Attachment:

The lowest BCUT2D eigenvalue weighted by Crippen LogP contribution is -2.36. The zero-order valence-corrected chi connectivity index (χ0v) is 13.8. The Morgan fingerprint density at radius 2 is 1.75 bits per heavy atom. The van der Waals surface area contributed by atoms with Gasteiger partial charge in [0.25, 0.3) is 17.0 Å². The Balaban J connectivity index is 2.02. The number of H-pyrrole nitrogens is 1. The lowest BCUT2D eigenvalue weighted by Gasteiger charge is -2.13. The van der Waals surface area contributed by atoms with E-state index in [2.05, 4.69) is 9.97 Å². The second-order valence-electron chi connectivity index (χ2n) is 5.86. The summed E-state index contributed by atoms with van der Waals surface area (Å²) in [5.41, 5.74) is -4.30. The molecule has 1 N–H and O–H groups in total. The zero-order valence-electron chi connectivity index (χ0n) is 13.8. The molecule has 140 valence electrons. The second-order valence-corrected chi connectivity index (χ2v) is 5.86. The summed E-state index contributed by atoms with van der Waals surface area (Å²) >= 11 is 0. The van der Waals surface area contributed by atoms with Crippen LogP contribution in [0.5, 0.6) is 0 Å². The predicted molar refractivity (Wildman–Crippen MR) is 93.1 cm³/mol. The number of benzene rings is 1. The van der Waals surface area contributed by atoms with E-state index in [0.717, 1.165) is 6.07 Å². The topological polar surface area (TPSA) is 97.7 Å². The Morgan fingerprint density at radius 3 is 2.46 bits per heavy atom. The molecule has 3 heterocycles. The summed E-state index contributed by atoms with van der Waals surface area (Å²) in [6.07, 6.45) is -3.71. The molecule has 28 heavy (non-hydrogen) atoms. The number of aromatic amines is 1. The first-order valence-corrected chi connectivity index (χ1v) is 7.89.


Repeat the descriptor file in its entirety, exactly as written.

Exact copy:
The lowest BCUT2D eigenvalue weighted by Crippen LogP contribution is -2.36. The zero-order valence-corrected chi connectivity index (χ0v) is 13.8. The Morgan fingerprint density at radius 2 is 1.75 bits per heavy atom. The van der Waals surface area contributed by atoms with Gasteiger partial charge in [0.25, 0.3) is 17.0 Å². The Balaban J connectivity index is 2.02. The number of H-pyrrole nitrogens is 1. The lowest BCUT2D eigenvalue weighted by Gasteiger charge is -2.13. The van der Waals surface area contributed by atoms with E-state index in [2.05, 4.69) is 9.97 Å². The second-order valence-electron chi connectivity index (χ2n) is 5.86. The summed E-state index contributed by atoms with van der Waals surface area (Å²) in [5.41, 5.74) is -4.30. The molecule has 1 N–H and O–H groups in total. The zero-order valence-electron chi connectivity index (χ0n) is 13.8. The molecule has 140 valence electrons. The second-order valence-corrected chi connectivity index (χ2v) is 5.86. The summed E-state index contributed by atoms with van der Waals surface area (Å²) >= 11 is 0. The van der Waals surface area contributed by atoms with Crippen LogP contribution in [0.5, 0.6) is 0 Å². The predicted molar refractivity (Wildman–Crippen MR) is 93.1 cm³/mol. The number of benzene rings is 1. The van der Waals surface area contributed by atoms with E-state index in [0.717, 1.165) is 6.07 Å². The topological polar surface area (TPSA) is 97.7 Å². The Morgan fingerprint density at radius 3 is 2.46 bits per heavy atom. The molecule has 3 heterocycles. The summed E-state index contributed by atoms with van der Waals surface area (Å²) in [6.07, 6.45) is -3.71. The molecule has 28 heavy (non-hydrogen) atoms. The number of aromatic amines is 1. The first-order valence-corrected chi connectivity index (χ1v) is 7.89.